Pavilion

Mira Rochyadi-Reetz's picture

[This post is part of a series offered by IECA members attending COP24 in Katowice, Poland.]

What actually happened at COP24 besides the negotiations between parties? The answer is: countless side events and press conferences. Since most of the negotiation process at the second week was not open for observers like me, I spent my time visiting pavilions from countries, banking institutions and transnational organizations like the EU. Those pavilions remind me of the world’s biggest book exhibition in Frankfurt or the tourism industry exhibition in Berlin, which is also held every year. Almost every pavilion was built in a sophisticated way, not simply a square box with chairs and desks. Most of them were well designed with huge LCD walls, meeting rooms, professional light and sound system equipment, private media center and even luxury kitchens. Do they really need all of that to inform the world what each of them is doing to mitigate climate change? What will happen to those pavilions after the COP? I cannot imagine how much total carbon and waste all those pavilions produced during COP.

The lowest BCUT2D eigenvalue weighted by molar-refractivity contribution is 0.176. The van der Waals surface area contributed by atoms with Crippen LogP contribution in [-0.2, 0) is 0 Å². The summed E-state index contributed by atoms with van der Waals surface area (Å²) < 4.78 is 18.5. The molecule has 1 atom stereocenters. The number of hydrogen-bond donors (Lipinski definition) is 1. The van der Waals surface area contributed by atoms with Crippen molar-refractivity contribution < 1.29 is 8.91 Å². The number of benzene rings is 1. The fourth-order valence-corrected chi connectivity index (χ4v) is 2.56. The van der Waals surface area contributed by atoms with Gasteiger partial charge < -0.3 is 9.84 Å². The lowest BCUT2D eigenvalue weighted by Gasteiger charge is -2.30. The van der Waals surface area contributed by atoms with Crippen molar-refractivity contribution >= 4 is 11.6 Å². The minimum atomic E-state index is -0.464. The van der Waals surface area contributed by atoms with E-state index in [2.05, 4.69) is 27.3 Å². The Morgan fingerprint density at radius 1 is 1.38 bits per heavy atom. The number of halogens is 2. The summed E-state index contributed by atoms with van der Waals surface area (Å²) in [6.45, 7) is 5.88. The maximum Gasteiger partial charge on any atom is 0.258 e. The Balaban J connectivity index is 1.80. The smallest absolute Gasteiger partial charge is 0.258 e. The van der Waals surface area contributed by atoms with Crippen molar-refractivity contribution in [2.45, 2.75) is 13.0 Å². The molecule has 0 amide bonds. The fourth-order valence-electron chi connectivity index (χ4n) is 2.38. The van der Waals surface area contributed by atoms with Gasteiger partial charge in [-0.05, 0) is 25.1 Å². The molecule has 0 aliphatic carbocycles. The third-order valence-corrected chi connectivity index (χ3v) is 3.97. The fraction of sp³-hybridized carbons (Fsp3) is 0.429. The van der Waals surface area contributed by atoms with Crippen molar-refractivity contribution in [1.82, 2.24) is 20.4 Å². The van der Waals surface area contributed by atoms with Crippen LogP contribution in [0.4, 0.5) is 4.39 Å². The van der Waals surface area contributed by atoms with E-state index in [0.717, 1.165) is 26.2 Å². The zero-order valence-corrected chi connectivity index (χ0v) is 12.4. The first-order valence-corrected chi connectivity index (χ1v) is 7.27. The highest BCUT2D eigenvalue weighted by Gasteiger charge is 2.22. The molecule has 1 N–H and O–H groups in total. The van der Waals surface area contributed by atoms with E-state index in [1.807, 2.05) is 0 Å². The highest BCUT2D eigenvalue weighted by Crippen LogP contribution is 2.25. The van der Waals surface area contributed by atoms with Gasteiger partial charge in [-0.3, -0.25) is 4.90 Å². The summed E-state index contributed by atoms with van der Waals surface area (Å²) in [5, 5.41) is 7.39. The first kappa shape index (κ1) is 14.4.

In every pavilion I visited, I looked for events related to communication aspects of climate change. How do those countries or organizations communicate climate change to the public? With what media are they reaching out to the people and are their communication effort successful? It turned out to be a long journey to find such events. From all of the pavilions I visited, almost all of them answered my question of if there will be events related to climate change communication with “no”. A delegation from Brazil even answered me with: “no, …we don’t do communication, just finance and technical aspects”. I smiled and walked away. I don’t think he realized that every pavilion communicates something to thousands of people who were walking through COP. Many pavilions promoted a big slogan, which I considered as a way to inform the public about what they do to mitigate or adapt to climate change. The UK pavilion used the slogan “Green is Great”, India  “One World, One Sun, One Grid”, US: “We’re still in”, and China with “Climate change, let’s act now”.

After more than two hours walking through pavilions, I found two countries that offered side events on communication aspects of climate change: Turkey and Russia. Both presented journalists as speakers talking about how to write and speak about climate change and environment. It was a surprise for me. A good surprise.

 

 

 

 

About the Author: 

Mira Rochyadi-Reetz is a research assistant at the Institute of Media and Communication Science at Technische Universität Ilmenau, Germany.